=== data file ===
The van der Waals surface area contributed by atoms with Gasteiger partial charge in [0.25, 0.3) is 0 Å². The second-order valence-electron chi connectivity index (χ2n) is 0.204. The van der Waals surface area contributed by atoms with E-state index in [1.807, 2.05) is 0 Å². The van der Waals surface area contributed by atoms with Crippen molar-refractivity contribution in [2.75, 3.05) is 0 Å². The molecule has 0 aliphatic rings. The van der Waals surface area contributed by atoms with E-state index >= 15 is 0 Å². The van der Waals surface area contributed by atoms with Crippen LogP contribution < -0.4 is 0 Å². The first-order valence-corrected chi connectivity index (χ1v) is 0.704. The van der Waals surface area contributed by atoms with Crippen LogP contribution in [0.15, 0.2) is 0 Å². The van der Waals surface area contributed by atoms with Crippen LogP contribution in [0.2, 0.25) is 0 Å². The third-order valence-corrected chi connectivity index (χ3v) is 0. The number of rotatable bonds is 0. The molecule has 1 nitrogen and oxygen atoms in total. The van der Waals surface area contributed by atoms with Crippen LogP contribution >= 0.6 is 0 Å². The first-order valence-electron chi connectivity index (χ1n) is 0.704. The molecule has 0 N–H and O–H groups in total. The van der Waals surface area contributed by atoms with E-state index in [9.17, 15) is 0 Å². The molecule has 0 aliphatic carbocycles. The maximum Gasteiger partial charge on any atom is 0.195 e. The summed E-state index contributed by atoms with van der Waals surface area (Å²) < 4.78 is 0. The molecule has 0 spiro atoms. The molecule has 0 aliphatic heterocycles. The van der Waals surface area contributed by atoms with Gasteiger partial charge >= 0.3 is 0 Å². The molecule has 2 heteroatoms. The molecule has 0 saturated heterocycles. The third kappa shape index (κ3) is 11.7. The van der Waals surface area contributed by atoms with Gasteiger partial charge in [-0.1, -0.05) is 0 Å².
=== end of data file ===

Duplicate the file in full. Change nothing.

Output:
The van der Waals surface area contributed by atoms with Gasteiger partial charge in [0.25, 0.3) is 0 Å². The second-order valence-electron chi connectivity index (χ2n) is 0.204. The van der Waals surface area contributed by atoms with E-state index in [1.807, 2.05) is 0 Å². The van der Waals surface area contributed by atoms with Crippen molar-refractivity contribution in [2.75, 3.05) is 0 Å². The molecule has 0 aliphatic rings. The van der Waals surface area contributed by atoms with E-state index >= 15 is 0 Å². The van der Waals surface area contributed by atoms with Crippen LogP contribution < -0.4 is 0 Å². The first-order valence-corrected chi connectivity index (χ1v) is 0.704. The van der Waals surface area contributed by atoms with Crippen LogP contribution in [0.15, 0.2) is 0 Å². The van der Waals surface area contributed by atoms with Crippen LogP contribution in [0.2, 0.25) is 0 Å². The third-order valence-corrected chi connectivity index (χ3v) is 0. The number of rotatable bonds is 0. The molecule has 1 nitrogen and oxygen atoms in total. The van der Waals surface area contributed by atoms with Crippen LogP contribution >= 0.6 is 0 Å². The first-order valence-electron chi connectivity index (χ1n) is 0.704. The molecule has 0 N–H and O–H groups in total. The van der Waals surface area contributed by atoms with E-state index in [9.17, 15) is 0 Å². The molecule has 0 aliphatic carbocycles. The maximum Gasteiger partial charge on any atom is 0.195 e. The summed E-state index contributed by atoms with van der Waals surface area (Å²) < 4.78 is 0. The molecule has 0 spiro atoms. The molecule has 0 aliphatic heterocycles. The van der Waals surface area contributed by atoms with Gasteiger partial charge >= 0.3 is 0 Å². The molecule has 2 heteroatoms. The molecule has 0 saturated heterocycles. The third kappa shape index (κ3) is 11.7. The van der Waals surface area contributed by atoms with Gasteiger partial charge in [-0.1, -0.05) is 0 Å².